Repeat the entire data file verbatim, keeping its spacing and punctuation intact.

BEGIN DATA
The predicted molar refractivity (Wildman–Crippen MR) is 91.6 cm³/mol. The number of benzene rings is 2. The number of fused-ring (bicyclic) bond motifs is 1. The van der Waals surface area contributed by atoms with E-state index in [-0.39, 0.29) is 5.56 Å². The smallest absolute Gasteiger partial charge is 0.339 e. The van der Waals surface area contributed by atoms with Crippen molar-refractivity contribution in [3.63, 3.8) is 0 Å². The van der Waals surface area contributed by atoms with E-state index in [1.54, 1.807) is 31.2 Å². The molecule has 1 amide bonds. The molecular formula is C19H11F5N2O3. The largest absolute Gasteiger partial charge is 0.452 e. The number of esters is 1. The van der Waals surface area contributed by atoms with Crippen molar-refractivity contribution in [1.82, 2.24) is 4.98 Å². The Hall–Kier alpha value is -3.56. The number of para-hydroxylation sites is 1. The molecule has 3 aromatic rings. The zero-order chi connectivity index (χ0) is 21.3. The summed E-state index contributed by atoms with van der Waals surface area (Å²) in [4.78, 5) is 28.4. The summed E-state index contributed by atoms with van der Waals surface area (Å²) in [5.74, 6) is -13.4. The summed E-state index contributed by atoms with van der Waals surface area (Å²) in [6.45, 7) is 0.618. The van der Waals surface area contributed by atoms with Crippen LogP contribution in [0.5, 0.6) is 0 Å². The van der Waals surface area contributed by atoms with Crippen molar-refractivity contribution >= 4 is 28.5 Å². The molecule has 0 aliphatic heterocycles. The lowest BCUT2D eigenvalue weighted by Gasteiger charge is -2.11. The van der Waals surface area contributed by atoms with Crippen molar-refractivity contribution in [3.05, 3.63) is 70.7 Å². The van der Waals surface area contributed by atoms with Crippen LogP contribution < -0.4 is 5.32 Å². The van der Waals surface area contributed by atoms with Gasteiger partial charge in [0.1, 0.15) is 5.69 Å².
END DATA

The predicted molar refractivity (Wildman–Crippen MR) is 91.6 cm³/mol. The number of benzene rings is 2. The number of fused-ring (bicyclic) bond motifs is 1. The van der Waals surface area contributed by atoms with E-state index in [-0.39, 0.29) is 5.56 Å². The smallest absolute Gasteiger partial charge is 0.339 e. The van der Waals surface area contributed by atoms with Crippen molar-refractivity contribution in [3.63, 3.8) is 0 Å². The van der Waals surface area contributed by atoms with E-state index in [1.54, 1.807) is 31.2 Å². The molecule has 1 amide bonds. The molecular formula is C19H11F5N2O3. The largest absolute Gasteiger partial charge is 0.452 e. The number of esters is 1. The van der Waals surface area contributed by atoms with Crippen molar-refractivity contribution in [1.82, 2.24) is 4.98 Å². The Hall–Kier alpha value is -3.56. The number of para-hydroxylation sites is 1. The molecule has 3 aromatic rings. The zero-order chi connectivity index (χ0) is 21.3. The summed E-state index contributed by atoms with van der Waals surface area (Å²) in [4.78, 5) is 28.4. The summed E-state index contributed by atoms with van der Waals surface area (Å²) in [5.74, 6) is -13.4. The summed E-state index contributed by atoms with van der Waals surface area (Å²) in [6.45, 7) is 0.618. The van der Waals surface area contributed by atoms with Crippen LogP contribution in [0.5, 0.6) is 0 Å². The van der Waals surface area contributed by atoms with Crippen molar-refractivity contribution >= 4 is 28.5 Å². The molecule has 0 aliphatic heterocycles. The lowest BCUT2D eigenvalue weighted by Gasteiger charge is -2.11. The van der Waals surface area contributed by atoms with Crippen molar-refractivity contribution in [3.05, 3.63) is 70.7 Å². The van der Waals surface area contributed by atoms with Crippen LogP contribution < -0.4 is 5.32 Å². The van der Waals surface area contributed by atoms with Gasteiger partial charge in [0.1, 0.15) is 5.69 Å².